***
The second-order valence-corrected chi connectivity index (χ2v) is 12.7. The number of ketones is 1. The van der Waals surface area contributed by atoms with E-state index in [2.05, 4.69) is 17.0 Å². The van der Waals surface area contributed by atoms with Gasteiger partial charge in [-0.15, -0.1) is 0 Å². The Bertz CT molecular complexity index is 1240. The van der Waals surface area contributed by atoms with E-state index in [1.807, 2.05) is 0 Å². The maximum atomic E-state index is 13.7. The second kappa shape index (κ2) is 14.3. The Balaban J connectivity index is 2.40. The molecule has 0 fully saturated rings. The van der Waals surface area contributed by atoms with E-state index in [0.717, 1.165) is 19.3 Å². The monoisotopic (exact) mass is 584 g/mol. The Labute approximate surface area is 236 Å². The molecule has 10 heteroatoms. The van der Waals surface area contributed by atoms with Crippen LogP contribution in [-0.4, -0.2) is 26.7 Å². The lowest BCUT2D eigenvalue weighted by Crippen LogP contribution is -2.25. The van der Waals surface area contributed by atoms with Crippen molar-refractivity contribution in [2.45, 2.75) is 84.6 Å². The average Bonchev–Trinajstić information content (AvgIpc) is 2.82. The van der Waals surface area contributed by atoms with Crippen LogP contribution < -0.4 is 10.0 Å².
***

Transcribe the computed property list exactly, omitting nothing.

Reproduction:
The second-order valence-corrected chi connectivity index (χ2v) is 12.7. The number of ketones is 1. The van der Waals surface area contributed by atoms with E-state index in [2.05, 4.69) is 17.0 Å². The van der Waals surface area contributed by atoms with Gasteiger partial charge in [-0.15, -0.1) is 0 Å². The Bertz CT molecular complexity index is 1240. The van der Waals surface area contributed by atoms with E-state index in [1.807, 2.05) is 0 Å². The maximum atomic E-state index is 13.7. The second kappa shape index (κ2) is 14.3. The Balaban J connectivity index is 2.40. The molecule has 0 fully saturated rings. The van der Waals surface area contributed by atoms with E-state index in [0.717, 1.165) is 19.3 Å². The monoisotopic (exact) mass is 584 g/mol. The Labute approximate surface area is 236 Å². The molecule has 10 heteroatoms. The van der Waals surface area contributed by atoms with Crippen LogP contribution in [-0.4, -0.2) is 26.7 Å². The lowest BCUT2D eigenvalue weighted by Crippen LogP contribution is -2.25. The van der Waals surface area contributed by atoms with Crippen molar-refractivity contribution in [2.45, 2.75) is 84.6 Å². The average Bonchev–Trinajstić information content (AvgIpc) is 2.82. The van der Waals surface area contributed by atoms with Crippen LogP contribution < -0.4 is 10.0 Å².